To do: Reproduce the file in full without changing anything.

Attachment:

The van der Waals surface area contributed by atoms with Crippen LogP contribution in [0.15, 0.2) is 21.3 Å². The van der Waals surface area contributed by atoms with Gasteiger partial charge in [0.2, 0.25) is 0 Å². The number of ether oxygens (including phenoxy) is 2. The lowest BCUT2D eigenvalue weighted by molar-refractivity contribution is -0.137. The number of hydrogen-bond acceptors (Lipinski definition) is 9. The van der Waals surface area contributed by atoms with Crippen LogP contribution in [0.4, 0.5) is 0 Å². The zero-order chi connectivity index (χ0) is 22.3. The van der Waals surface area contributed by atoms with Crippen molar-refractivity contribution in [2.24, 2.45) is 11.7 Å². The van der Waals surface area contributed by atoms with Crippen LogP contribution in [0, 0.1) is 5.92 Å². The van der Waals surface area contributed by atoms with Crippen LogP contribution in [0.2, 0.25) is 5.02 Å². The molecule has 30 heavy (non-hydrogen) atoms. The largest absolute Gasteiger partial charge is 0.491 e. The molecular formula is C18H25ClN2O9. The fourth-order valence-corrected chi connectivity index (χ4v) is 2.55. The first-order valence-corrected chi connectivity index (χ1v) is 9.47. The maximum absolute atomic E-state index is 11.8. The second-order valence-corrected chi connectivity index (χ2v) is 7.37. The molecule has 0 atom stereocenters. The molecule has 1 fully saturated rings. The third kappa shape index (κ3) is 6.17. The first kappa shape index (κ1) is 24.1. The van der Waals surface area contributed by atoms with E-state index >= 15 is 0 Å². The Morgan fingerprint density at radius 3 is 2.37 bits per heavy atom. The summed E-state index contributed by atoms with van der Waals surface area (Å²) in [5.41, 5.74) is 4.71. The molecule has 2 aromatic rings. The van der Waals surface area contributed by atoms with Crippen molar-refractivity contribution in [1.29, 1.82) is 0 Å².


The van der Waals surface area contributed by atoms with Crippen LogP contribution in [0.15, 0.2) is 21.3 Å². The van der Waals surface area contributed by atoms with Gasteiger partial charge in [0.2, 0.25) is 0 Å². The number of ether oxygens (including phenoxy) is 2. The lowest BCUT2D eigenvalue weighted by molar-refractivity contribution is -0.137. The number of hydrogen-bond acceptors (Lipinski definition) is 9. The van der Waals surface area contributed by atoms with Crippen LogP contribution in [0.4, 0.5) is 0 Å². The zero-order chi connectivity index (χ0) is 22.3. The van der Waals surface area contributed by atoms with Crippen molar-refractivity contribution in [2.24, 2.45) is 11.7 Å². The van der Waals surface area contributed by atoms with Crippen LogP contribution in [0, 0.1) is 5.92 Å². The van der Waals surface area contributed by atoms with Crippen LogP contribution in [0.2, 0.25) is 5.02 Å². The molecule has 30 heavy (non-hydrogen) atoms. The largest absolute Gasteiger partial charge is 0.491 e. The molecular formula is C18H25ClN2O9. The fourth-order valence-corrected chi connectivity index (χ4v) is 2.55. The first-order valence-corrected chi connectivity index (χ1v) is 9.47. The maximum absolute atomic E-state index is 11.8. The second-order valence-corrected chi connectivity index (χ2v) is 7.37. The molecule has 0 atom stereocenters. The molecule has 1 fully saturated rings. The third kappa shape index (κ3) is 6.17. The first kappa shape index (κ1) is 24.1. The van der Waals surface area contributed by atoms with E-state index >= 15 is 0 Å². The Morgan fingerprint density at radius 3 is 2.37 bits per heavy atom. The summed E-state index contributed by atoms with van der Waals surface area (Å²) in [5.41, 5.74) is 4.71. The molecule has 2 aromatic rings. The van der Waals surface area contributed by atoms with Crippen molar-refractivity contribution in [1.29, 1.82) is 0 Å².